15 July 2016 Measurements of airglow on Maunakea at Gemini Observatory
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Abstract
Gemini Observatory on Maunakea has been collecting optical and infrared science data for almost 15 years. We have begun a program to analyze imaging data from two of the original facility instruments, GMOS and NIRI, in order to measure sky brightness levels in multiple infrared and optical broad-band filters. The present work includes data from mid-2016 back through late-2008. We present measured background levels as a function of several operational quantities (e.g. moon phase, hours from twilight, season). We find that airglow is a significant contributor to background levels in several filters. Gemini is primarily a queue scheduled telescope, with observations being optimally executed in order to provide the most efficient use of telescope time. We find that while most parameters are well-understood, the atmospheric airglow remains challenging to predict. This makes it difficult to schedule observations which require dark skies in these filters, and we suggest improvements to ensure data quality.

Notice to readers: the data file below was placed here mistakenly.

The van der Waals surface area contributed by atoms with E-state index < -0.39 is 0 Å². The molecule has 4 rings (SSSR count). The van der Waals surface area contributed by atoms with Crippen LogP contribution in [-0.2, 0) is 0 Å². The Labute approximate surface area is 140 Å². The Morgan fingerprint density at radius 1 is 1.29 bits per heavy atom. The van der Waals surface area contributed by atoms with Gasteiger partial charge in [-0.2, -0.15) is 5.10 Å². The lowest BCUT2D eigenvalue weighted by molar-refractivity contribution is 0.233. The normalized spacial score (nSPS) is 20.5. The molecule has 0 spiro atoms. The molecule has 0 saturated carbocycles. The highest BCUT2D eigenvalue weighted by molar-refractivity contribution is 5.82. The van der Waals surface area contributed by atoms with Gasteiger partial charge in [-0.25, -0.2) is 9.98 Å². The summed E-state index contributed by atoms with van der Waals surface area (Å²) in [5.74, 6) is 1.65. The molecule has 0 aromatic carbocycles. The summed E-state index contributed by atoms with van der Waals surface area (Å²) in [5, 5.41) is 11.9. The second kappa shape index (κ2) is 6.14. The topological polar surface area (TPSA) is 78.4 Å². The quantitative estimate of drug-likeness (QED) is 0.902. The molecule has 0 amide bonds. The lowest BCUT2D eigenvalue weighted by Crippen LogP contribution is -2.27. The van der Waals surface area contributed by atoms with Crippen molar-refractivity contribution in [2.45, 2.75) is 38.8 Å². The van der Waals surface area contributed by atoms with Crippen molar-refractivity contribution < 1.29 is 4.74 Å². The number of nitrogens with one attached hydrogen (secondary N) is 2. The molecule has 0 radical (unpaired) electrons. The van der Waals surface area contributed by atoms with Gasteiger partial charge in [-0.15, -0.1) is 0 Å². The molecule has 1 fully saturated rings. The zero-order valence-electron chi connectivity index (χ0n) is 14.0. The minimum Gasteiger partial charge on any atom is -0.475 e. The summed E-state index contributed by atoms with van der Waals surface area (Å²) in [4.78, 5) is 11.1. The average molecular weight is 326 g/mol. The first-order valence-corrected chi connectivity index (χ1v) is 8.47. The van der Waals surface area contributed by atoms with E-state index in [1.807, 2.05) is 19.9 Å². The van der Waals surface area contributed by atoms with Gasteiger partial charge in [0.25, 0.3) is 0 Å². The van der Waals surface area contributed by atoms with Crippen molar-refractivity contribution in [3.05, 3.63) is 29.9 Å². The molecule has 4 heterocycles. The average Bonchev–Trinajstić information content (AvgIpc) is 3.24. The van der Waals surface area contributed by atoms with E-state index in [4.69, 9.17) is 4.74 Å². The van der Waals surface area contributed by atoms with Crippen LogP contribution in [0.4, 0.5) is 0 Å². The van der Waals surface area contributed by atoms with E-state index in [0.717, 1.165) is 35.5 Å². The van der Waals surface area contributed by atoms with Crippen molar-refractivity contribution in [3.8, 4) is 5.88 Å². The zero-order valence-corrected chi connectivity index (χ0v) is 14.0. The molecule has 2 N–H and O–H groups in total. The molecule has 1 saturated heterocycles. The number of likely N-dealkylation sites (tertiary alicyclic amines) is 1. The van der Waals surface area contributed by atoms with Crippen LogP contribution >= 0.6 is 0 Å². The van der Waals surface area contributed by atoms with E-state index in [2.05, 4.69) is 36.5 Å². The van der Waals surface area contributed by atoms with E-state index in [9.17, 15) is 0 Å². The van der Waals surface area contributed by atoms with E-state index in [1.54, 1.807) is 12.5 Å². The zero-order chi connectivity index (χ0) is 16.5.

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Katherine C. Roth, Katherine C. Roth, Adam Smith, Adam Smith, Andrew Stephens, Andrew Stephens, Olesja Smirnova, Olesja Smirnova, } "Measurements of airglow on Maunakea at Gemini Observatory", Proc. SPIE 9910, Observatory Operations: Strategies, Processes, and Systems VI, 99101B (15 July 2016); doi: 10.1117/12.2233891; https://doi.org/10.1117/12.2233891
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